As an historic estate, Gunnersbury Park is not of the same importance as Chiswick House and Grounds, but as a public park it arguably offers much more - not least because it is much bigger and more robust and can accommodate ball games, children and dogs much more successfully. Real - and rightly much-lauded - progress has been made at Chiswick only since the formation of a dedicated trust persuaded the Heritage Lottery Fund to give generous grant aid to support a thorough-going restoration of the grounds based on a scholarly and consistent vision and a solid business plan. Trusts have but one aim - the well-being of the amenity held in trust - whereas local authorities by their very nature have a wide range of demands made upon their resources. There is not much good news about, but the HLF does still have a lot of money to put into what it sees as good schemes, but schemes must be realistic in their aims and sustainable in the longer term.
The formation of a trust is not in itself the solution to the problems of Gunnersbury Park - a trust is only as good as its membership and support - but a trust can and should present a consistent case and speak with a single voice in a way that, to date at least, Hounslow and Ealing have failed to do.
The English Heritage HAR Register contains a general entry for Gunnersbury Park as a grade-II* registered historic landscape at risk, and nine entries for structures within the park:
Of those buildings, the Large Mansion and East Stables are listed at grade II*, the rest at grade II. The Large Mansion houses the Museum and Local History Collection and comprises on the ground floor a suite of fine rooms and the remarkable Victorian kitchens and service rooms, which are used very successfully as part of the borough education service. The building's condition is rated as fair, but it is shabby and deteriorating and in need of a major overhaul. The condition of the Small Mansion is rated as poor, and only the ground-floor rooms are in (occasional) education use. The condition of the other structures is rated from fair through poor to very bad.
The two stable blocks are in dire condition, as are the Model Farm dressing rooms, which are unlisted buildings dating from the mid C19 which were the victim of an arson attack about eight years ago. The Potomac Tower or Gothic Boathouse is perhaps marginally sounder, but the East Lodge consists now of little more than the remnants of the south and west walls.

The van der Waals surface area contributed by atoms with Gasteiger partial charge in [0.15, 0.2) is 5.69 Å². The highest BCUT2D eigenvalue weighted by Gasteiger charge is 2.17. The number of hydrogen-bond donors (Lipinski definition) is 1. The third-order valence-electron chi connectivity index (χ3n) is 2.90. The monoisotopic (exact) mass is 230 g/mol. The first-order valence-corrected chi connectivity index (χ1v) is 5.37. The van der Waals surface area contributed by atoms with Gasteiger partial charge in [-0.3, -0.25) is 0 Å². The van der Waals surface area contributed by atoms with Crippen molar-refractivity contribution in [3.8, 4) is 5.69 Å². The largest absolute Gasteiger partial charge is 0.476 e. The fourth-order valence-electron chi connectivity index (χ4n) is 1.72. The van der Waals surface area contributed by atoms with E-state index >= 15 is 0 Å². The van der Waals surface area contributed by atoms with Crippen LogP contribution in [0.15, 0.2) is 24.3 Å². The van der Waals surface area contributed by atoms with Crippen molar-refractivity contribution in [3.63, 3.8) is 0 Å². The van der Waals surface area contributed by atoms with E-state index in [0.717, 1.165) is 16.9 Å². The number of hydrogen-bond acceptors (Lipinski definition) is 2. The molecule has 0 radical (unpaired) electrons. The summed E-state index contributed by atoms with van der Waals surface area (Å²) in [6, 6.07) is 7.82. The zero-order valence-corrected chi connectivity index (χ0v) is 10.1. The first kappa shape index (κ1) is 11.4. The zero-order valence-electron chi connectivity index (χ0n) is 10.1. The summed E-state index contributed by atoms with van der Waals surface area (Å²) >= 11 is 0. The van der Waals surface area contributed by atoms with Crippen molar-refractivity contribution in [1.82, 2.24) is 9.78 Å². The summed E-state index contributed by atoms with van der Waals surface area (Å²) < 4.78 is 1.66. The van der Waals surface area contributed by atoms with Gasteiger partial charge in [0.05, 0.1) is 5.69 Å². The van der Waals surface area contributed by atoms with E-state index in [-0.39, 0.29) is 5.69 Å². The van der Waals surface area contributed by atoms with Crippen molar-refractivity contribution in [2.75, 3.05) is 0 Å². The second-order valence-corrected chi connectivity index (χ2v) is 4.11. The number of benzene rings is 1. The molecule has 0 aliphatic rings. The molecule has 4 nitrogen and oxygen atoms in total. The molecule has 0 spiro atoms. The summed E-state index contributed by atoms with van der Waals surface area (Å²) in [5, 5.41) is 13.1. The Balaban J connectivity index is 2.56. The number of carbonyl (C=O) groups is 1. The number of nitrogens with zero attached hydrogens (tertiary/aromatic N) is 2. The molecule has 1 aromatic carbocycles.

Any proposals for putting the whole estate back together in good condition must, in my view, contain a significant commercial element. A proposal floated two years ago to sell a small part of the edge of the park for housing to provide funding was vetoed by Ealing Council and is thus unlikely to be supported in the future, but a scheme that released one of the two mansions for a commercial concern - perhaps offices, perhaps corporate hospitality - while concentrating the museum and education roles in the other, could start to generate an income for the estate. A feasibility study on the best future of the museum has been recently completed, and it is understood that the two councils are working towards submitting a bid for grant aid from the HLF.
Lamorbey Park in LB Bexley (grade II in EH Register) is a case of a park suffering from both divided ownership and divided use, comprising as it now does a public park, golf course, and the sites of three schools.
The main house, now the core of Rose Bruford College, dates from 1744, but was altered in the late Cl8 and again in the early Cl9 by John Shaw, who gave it its present Jacobean character.
The formerly extensive parkland is now largely inaccessible to the general public because of the golf course and the schools, but the pleasure gardens and pinetum created in the early Cl9 around the old house survive to some extent and form part of an attractive public park on the south side of the more westerly of the two lakes. Fishing is permitted in some parts of the lakes; elsewhere the banks are generally more overgrown than would have been the case in the Cl8 and Cl9 and provide cover for wildfowl.
The long-term future of Crystal Palace Park in LB Bromley (grade II*) is still unresolved following a public inquiry and the granting of planning permission for the scheme prepared by Latz and Partner.
The greater park is owned by LB Bromley - although it also serves the residents of the neighbouring boroughs of Lewisham, Southwark, Lambeth, and Croydon and is of metropolitan and regional importance in terms of its size, facilities and historic significance.
The National Sports Centre, originally built by the London County Council between 1956 and 1964, and now owned by the London Development Agency (which has spent over £17m on refurbishing the site, and which will be abolished from March 2012) is an important sports facility and one that will be used by the Brazilian Olympic team for training in 2012, but it is an over-large cuckoo in the nest of Crystal Palace Park. The swimming pool, which is not quite big enough for Olympic events, is now a grade-II* listed building; but, for all its structural and spatial interest and innovation, it sits unhappily in the historic park, the upper and lower parts of which are disjoined rather than connected by the axial concrete walkway overlooked by the giant portrait bust of a frowning Sir Joseph Paxton.
If Paxton is sorrowing over what has happened to his masterpiece over the last 75 years, the four sphinxes, by contrast and by convention, look enigmatic, and not greatly discomposed by the fire that destroyed the Crystal Palace in 1936. In fact, they have some reasons to look quietly pleased: the ghastly scheme for a multi-screen cinema and car park on the Palace site thankfully was never built, and the terraces (while partly fenced for safety's sake), are grassed and neatly mown and still enjoy (despite the NSC) spectacular views to the south east and the Kent and Surrey hills.